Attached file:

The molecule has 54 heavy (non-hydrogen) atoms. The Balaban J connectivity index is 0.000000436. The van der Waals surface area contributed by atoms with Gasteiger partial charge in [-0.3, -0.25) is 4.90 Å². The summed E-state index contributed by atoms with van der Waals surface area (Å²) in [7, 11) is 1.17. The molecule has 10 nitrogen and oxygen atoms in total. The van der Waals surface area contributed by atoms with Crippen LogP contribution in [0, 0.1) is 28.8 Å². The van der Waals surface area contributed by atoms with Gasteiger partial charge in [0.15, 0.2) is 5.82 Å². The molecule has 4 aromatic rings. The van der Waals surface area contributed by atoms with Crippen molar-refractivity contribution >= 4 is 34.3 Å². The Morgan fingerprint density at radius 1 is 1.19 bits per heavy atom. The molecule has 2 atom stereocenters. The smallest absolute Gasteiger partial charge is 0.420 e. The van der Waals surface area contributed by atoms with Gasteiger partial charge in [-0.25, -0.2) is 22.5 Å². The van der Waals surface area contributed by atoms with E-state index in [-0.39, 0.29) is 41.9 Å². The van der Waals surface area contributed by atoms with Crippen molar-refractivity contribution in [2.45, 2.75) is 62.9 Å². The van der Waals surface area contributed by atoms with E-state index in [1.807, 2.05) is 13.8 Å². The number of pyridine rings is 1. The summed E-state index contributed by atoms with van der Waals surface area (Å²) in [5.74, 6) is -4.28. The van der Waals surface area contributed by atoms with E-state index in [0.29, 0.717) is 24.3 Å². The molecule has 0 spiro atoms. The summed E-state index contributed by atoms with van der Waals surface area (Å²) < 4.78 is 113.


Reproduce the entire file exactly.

The molecule has 54 heavy (non-hydrogen) atoms. The Balaban J connectivity index is 0.000000436. The van der Waals surface area contributed by atoms with Gasteiger partial charge in [-0.3, -0.25) is 4.90 Å². The summed E-state index contributed by atoms with van der Waals surface area (Å²) in [7, 11) is 1.17. The molecule has 10 nitrogen and oxygen atoms in total. The van der Waals surface area contributed by atoms with Crippen LogP contribution in [0, 0.1) is 28.8 Å². The van der Waals surface area contributed by atoms with Gasteiger partial charge in [0.15, 0.2) is 5.82 Å². The molecule has 4 aromatic rings. The van der Waals surface area contributed by atoms with Crippen molar-refractivity contribution >= 4 is 34.3 Å². The Morgan fingerprint density at radius 1 is 1.19 bits per heavy atom. The molecule has 2 atom stereocenters. The smallest absolute Gasteiger partial charge is 0.420 e. The van der Waals surface area contributed by atoms with Gasteiger partial charge in [-0.25, -0.2) is 22.5 Å². The van der Waals surface area contributed by atoms with E-state index in [-0.39, 0.29) is 41.9 Å². The van der Waals surface area contributed by atoms with Crippen molar-refractivity contribution in [2.45, 2.75) is 62.9 Å². The van der Waals surface area contributed by atoms with E-state index in [1.807, 2.05) is 13.8 Å². The number of pyridine rings is 1. The summed E-state index contributed by atoms with van der Waals surface area (Å²) in [5.74, 6) is -4.28. The van der Waals surface area contributed by atoms with E-state index in [0.29, 0.717) is 24.3 Å². The molecule has 0 spiro atoms. The summed E-state index contributed by atoms with van der Waals surface area (Å²) < 4.78 is 113.